House of Abraham is not only a good read but also a solidly researched and well-documented work of history. Berry's primary and secondary sources are credible and impressive. He clearly did much research in preparing this work, tracking down elusive members of a family whose historical footprints are rather scarce. He offers up a valuable resource in this book, not just in the prose but also in the statistics. The book begins with a list and short biography of all members of the Robert Smith Todd family and ends with an epilogue detailing the lives of the surviving Todd clan members after Lincoln's assassination. The one resource the book does lack, unfortunately, is a bibliography, an addition that would offer eager readers the opportunity to dig deeper into the particulars of the Todd history found in articles and memoirs that Berry was unable to present within the scope of his book.

Minor criticisms aside, House of Abraham is a startlingly original book with a firm grasp on its subject matter. Entertaining and illuminating, Berry's work will be considered a major contribution to Lincoln studies for years to come.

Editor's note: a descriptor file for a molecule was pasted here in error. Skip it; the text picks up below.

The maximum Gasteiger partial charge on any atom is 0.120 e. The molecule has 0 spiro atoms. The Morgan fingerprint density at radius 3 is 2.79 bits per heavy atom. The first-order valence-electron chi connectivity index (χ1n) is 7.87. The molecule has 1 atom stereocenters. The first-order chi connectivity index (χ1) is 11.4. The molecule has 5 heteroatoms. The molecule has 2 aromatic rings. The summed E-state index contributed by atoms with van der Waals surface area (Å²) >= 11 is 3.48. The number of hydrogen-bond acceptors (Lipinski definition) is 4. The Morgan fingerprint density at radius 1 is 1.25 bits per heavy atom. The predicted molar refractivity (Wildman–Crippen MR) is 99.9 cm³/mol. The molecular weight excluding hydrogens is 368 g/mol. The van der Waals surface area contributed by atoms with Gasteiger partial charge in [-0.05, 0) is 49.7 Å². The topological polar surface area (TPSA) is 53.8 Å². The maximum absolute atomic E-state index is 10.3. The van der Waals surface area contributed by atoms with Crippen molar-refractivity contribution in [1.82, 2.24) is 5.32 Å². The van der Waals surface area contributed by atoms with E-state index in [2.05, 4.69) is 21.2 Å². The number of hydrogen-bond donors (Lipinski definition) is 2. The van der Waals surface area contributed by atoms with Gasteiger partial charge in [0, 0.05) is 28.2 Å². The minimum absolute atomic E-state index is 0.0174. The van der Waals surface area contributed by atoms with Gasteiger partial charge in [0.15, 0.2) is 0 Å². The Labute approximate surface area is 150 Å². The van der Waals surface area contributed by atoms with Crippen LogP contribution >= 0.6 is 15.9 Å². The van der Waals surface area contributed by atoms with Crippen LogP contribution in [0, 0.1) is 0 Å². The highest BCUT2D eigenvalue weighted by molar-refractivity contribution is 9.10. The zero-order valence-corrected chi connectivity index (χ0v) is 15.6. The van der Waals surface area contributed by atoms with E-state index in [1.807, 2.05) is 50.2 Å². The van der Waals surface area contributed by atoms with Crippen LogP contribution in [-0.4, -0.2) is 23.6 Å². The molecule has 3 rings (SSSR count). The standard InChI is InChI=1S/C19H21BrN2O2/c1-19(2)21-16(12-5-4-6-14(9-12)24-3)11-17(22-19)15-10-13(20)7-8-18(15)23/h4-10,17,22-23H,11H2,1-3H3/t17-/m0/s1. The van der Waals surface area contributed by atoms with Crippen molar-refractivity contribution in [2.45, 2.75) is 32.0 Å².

Notes

  1. Berry, House of Abraham, x. return to text
  2. Herndon first stated this in his 1866 lecture, "A. Lincoln—Miss Ann Rutledge, New Salem—Pioneering, and the poem called 'Immortality'—or 'Oh, Why Should the Spirit of Mortal Be Proud,'" and recounted Lincoln's domestic life as a living hell in his later biography. William H. Herndon and Jesse W. Weik, Herndon's Lincoln, ed., Douglas L. Wilson and Rodney O. Davis (Urbana: University of Illinois Press, 2006), 256–63.return to text
  3. Berry, House of Abraham, 36. return to text
  4. For example, Lincoln is reported to have said during the White House years, "My wife is as handsome as when she was a girl, and I, a poor nobody then, fell in love with her; and what is more, I have never fallen out." General Daniel Sickles, who knew the Lincolns on a personal level during the Civil War, declared that he had "never seen a more devoted couple." Abolitionist Jane Grey Swisshelm noted their devotion in the way that Mary "completely merged herself in her husband." C.E.L., "A Kindly Word for Abraham Lincoln's Widow," The Christian Register 101, no. 36 (September 7, 1872): 1; Katherine Helm, True Story of Mary, Wife of Lincoln (1928; reprint, Rutland, Vt.: Academy Books), 195; Jane Grey Swisshelm, "Tribute to the Dead from Mrs. Jane Grey Swisshelm," Chicago Daily Tribune, July 20, 1882, 7.return to text
  5. Berry, ix.return to text